A&A: Brown Act Violation Concerns Over Closed Session Protocols for Employee Evaluations

Q: At a special meeting of a California legislative body, an employee was suddenly put on paid administrative leave. The closed session agenda item was added to a special meeting just over 24 hours before that meeting and stated: Public Employee Performance Evaluation/Discipline/dismissal/release (Government code section 54954.5 and 54947(b)) title: [employee title].

The employee was told verbally the day before that the item was added but he did not get written notice and was not notified of an option for an open session. After the meeting, the Board Chair announced that he was put on leave and they would hire an outside consultant to look into financial and operational concerns.

Following that announcement, there were five other regular and special board meetings conducted that addressed this same issue in closed session without the employee under consideration being notified beforehand.

Finally, at a regular board meeting there was a closed session agenda item that stated: Public employee performance evaluation, [employee title] (pursuant to Government Code Section 54957).

Then there was a special meeting called with the agenda posted about 26 hours prior to the meeting. The closed session item stated: Public Employee Performance Evaluation (Government Code Section 54957(b)) title: [employee title].

He did not get any notification of this meeting. The closed session lasted about one hour. The Board Chair announced that they voted 5-0 to terminate the employment of the CEO without cause and that the District was going in a “new direction.”

No “new direction” has been discussed at any Board meeting. The now former employee has still not been formally notified of his termination even though it was announced to the public.

I find this lack of transparency very alarming. Several people have sent requests to the Grand Jury for investigation. Is there anything else that we can do or should do. I suspect Brown Act violations in the way that the agenda items were listed and the lack of notice to the employee being evaluated.

A: The Ralph M. Brown Act, Cal. Gov. Code § 54950 et seq., generally requires that local legislative bodies transact the public’s business at noticed, open, and public meetings.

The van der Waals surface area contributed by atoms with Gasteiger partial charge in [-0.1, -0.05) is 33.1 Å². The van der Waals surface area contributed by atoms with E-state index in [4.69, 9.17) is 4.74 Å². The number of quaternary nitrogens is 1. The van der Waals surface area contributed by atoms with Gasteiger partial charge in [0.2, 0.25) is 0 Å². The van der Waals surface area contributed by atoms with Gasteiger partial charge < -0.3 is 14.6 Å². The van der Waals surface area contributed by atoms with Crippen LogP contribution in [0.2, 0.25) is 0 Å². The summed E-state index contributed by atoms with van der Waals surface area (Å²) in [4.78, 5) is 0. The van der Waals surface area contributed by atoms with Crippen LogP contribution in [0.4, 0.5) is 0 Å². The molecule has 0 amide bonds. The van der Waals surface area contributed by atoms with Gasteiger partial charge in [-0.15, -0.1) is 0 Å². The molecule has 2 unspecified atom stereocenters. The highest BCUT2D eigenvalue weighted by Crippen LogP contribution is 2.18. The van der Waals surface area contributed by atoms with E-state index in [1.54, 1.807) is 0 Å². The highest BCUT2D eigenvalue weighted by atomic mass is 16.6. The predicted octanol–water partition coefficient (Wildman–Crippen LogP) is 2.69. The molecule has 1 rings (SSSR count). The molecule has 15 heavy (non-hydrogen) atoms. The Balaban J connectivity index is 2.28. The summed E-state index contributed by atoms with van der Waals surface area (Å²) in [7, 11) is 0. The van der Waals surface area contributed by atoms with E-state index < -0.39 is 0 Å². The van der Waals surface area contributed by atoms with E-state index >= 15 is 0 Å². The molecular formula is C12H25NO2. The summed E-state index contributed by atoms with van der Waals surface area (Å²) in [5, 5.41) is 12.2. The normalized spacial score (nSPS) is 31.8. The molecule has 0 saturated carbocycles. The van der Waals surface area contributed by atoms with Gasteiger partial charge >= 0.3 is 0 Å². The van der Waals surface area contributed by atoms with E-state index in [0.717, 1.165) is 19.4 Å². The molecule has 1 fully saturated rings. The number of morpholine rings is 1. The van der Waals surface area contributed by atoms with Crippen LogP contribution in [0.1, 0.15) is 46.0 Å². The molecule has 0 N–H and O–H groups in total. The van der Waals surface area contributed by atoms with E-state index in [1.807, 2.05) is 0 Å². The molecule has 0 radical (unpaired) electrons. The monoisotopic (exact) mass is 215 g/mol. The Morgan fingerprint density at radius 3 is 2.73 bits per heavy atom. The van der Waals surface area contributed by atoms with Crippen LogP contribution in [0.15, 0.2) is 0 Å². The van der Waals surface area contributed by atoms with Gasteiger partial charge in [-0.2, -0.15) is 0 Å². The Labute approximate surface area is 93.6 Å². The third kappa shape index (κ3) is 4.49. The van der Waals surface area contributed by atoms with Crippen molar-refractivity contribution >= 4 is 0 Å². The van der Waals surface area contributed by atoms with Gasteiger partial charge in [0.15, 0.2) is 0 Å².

One of the limited exceptions to the open meetings requirements allows a local legislative body to hold a closed session to discuss “the appointment, employment, evaluation of performance, discipline, or dismissal of a public employee or to hear complaints or charges brought against the employee.” § 54957(b)(1). Note that notice is only required to the employee under discussion if the legislative body is considering “specific complaints or charges” against that employee, in which case they must be given notice of their right to have the charges heard in open session. § 54957(b)(2). Therefore, if the board was not considering a specific complaint or charge against the CEO, and was instead engaging in an ordinary performance evaluation or similar process, then notice was not required. If, however, specific complaints or charges against the CEO were discussed at these closed sessions, then notice should have been given.

The Brown Act also requires that agendas be posted at least 72 hours prior to a regular meeting, with a brief general description of each item of business to be transacted, including items to be discussed in closed session. § 54954.2(a)(1). Legislative bodies can hold special meetings with 24 hours’ advance notice, but only for emergency situations. § 54956. However, “emergency situations” are defined as situations such as a “work stoppage, crippling activity, or other activity that severely impairs public health, safety, or both,” or a “crippling disaster, mass destruction, terrorist act, or threatened terrorist activity” posing an imminent danger. § 54956.5. On the facts you have provided, it is not clear that an “emergency situation” as defined in the Brown Act existed at the time the board called its special meetings.

The Brown Act enables the district attorney or “any interested person” to bring an action to prevent violations or even nullify previous actions that were taken improperly. Cal. Gov. Code § 54960. As such, you may wish to first bring your concerns to the district attorney’s attention. The Brown Act also has provisions that enable private citizens to enforce the Act, via certain non-judicial settlement procedures and/or lawsuits. More information about these procedures can be found at the First Amendment Coalition’s website here (see tab VII, “Enforcement”).

Bryan Cave Leighton Paisner LLP is general counsel for the First Amendment Coalition and responds to FAC hotline inquiries. In responding to these inquiries, we can give general information regarding open government and speech issues but cannot provide specific legal advice or representation. No attorney-client relationship has been formed by way of this response.